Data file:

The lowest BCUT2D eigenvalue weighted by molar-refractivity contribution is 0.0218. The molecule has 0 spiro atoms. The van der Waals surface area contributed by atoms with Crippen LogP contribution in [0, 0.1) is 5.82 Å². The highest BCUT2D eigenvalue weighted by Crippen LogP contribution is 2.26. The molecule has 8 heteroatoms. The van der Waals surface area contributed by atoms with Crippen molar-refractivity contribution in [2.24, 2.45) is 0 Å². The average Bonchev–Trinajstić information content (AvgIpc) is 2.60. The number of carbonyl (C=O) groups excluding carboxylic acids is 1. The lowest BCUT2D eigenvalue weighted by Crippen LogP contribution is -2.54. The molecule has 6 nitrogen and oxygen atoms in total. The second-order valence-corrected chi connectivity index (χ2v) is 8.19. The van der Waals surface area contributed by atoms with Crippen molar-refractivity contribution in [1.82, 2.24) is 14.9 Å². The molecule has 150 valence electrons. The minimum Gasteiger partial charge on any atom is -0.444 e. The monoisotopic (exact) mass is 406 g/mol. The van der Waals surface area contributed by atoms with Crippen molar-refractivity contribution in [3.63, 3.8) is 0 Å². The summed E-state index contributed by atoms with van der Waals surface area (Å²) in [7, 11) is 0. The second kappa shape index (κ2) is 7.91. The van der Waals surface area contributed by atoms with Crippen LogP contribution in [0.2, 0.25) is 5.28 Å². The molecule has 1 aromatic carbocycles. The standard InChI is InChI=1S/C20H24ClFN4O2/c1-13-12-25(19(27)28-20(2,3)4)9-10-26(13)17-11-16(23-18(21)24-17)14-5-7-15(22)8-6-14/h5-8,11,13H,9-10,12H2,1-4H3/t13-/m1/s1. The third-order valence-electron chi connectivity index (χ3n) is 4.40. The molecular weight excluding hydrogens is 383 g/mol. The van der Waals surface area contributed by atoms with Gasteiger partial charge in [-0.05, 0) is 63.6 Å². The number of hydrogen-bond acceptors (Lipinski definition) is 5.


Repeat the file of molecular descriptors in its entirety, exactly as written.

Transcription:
The lowest BCUT2D eigenvalue weighted by molar-refractivity contribution is 0.0218. The molecule has 0 spiro atoms. The van der Waals surface area contributed by atoms with Crippen LogP contribution in [0, 0.1) is 5.82 Å². The highest BCUT2D eigenvalue weighted by Crippen LogP contribution is 2.26. The molecule has 8 heteroatoms. The van der Waals surface area contributed by atoms with Crippen molar-refractivity contribution in [2.24, 2.45) is 0 Å². The average Bonchev–Trinajstić information content (AvgIpc) is 2.60. The number of carbonyl (C=O) groups excluding carboxylic acids is 1. The lowest BCUT2D eigenvalue weighted by Crippen LogP contribution is -2.54. The molecule has 6 nitrogen and oxygen atoms in total. The second-order valence-corrected chi connectivity index (χ2v) is 8.19. The van der Waals surface area contributed by atoms with Crippen molar-refractivity contribution in [1.82, 2.24) is 14.9 Å². The molecule has 150 valence electrons. The minimum Gasteiger partial charge on any atom is -0.444 e. The monoisotopic (exact) mass is 406 g/mol. The van der Waals surface area contributed by atoms with Crippen molar-refractivity contribution in [3.63, 3.8) is 0 Å². The summed E-state index contributed by atoms with van der Waals surface area (Å²) in [7, 11) is 0. The second kappa shape index (κ2) is 7.91. The van der Waals surface area contributed by atoms with Crippen LogP contribution in [0.2, 0.25) is 5.28 Å². The molecule has 1 aromatic carbocycles. The standard InChI is InChI=1S/C20H24ClFN4O2/c1-13-12-25(19(27)28-20(2,3)4)9-10-26(13)17-11-16(23-18(21)24-17)14-5-7-15(22)8-6-14/h5-8,11,13H,9-10,12H2,1-4H3/t13-/m1/s1. The third-order valence-electron chi connectivity index (χ3n) is 4.40. The molecular weight excluding hydrogens is 383 g/mol. The van der Waals surface area contributed by atoms with Gasteiger partial charge in [-0.05, 0) is 63.6 Å². The number of hydrogen-bond acceptors (Lipinski definition) is 5.